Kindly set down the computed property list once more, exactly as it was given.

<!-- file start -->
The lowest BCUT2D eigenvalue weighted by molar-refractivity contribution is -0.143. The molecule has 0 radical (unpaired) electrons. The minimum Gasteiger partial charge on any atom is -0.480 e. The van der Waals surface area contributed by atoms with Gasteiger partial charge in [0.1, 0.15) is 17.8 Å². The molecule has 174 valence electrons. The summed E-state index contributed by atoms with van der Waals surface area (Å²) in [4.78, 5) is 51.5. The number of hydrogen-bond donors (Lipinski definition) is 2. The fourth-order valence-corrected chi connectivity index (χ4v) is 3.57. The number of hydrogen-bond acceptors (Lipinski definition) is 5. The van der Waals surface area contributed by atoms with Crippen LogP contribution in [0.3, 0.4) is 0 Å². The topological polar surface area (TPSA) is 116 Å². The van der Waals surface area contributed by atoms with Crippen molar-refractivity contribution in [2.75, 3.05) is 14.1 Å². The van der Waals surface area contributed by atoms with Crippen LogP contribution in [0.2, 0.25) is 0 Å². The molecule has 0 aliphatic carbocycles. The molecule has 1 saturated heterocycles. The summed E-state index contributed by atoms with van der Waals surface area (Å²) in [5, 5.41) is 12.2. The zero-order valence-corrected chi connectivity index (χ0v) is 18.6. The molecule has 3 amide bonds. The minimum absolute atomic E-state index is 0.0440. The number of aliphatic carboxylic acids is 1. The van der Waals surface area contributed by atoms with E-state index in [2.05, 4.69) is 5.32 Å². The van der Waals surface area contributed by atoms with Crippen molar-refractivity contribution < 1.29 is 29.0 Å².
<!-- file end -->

The lowest BCUT2D eigenvalue weighted by molar-refractivity contribution is -0.143. The molecule has 0 radical (unpaired) electrons. The minimum Gasteiger partial charge on any atom is -0.480 e. The van der Waals surface area contributed by atoms with Gasteiger partial charge in [0.1, 0.15) is 17.8 Å². The molecule has 174 valence electrons. The summed E-state index contributed by atoms with van der Waals surface area (Å²) in [4.78, 5) is 51.5. The number of hydrogen-bond donors (Lipinski definition) is 2. The fourth-order valence-corrected chi connectivity index (χ4v) is 3.57. The number of hydrogen-bond acceptors (Lipinski definition) is 5. The van der Waals surface area contributed by atoms with Crippen LogP contribution in [0.3, 0.4) is 0 Å². The topological polar surface area (TPSA) is 116 Å². The van der Waals surface area contributed by atoms with Crippen molar-refractivity contribution in [2.75, 3.05) is 14.1 Å². The van der Waals surface area contributed by atoms with Crippen LogP contribution in [0.2, 0.25) is 0 Å². The molecule has 0 aliphatic carbocycles. The molecule has 1 saturated heterocycles. The summed E-state index contributed by atoms with van der Waals surface area (Å²) in [5, 5.41) is 12.2. The zero-order valence-corrected chi connectivity index (χ0v) is 18.6. The molecule has 3 amide bonds. The minimum absolute atomic E-state index is 0.0440. The number of aliphatic carboxylic acids is 1. The van der Waals surface area contributed by atoms with E-state index in [2.05, 4.69) is 5.32 Å². The van der Waals surface area contributed by atoms with Crippen molar-refractivity contribution < 1.29 is 29.0 Å².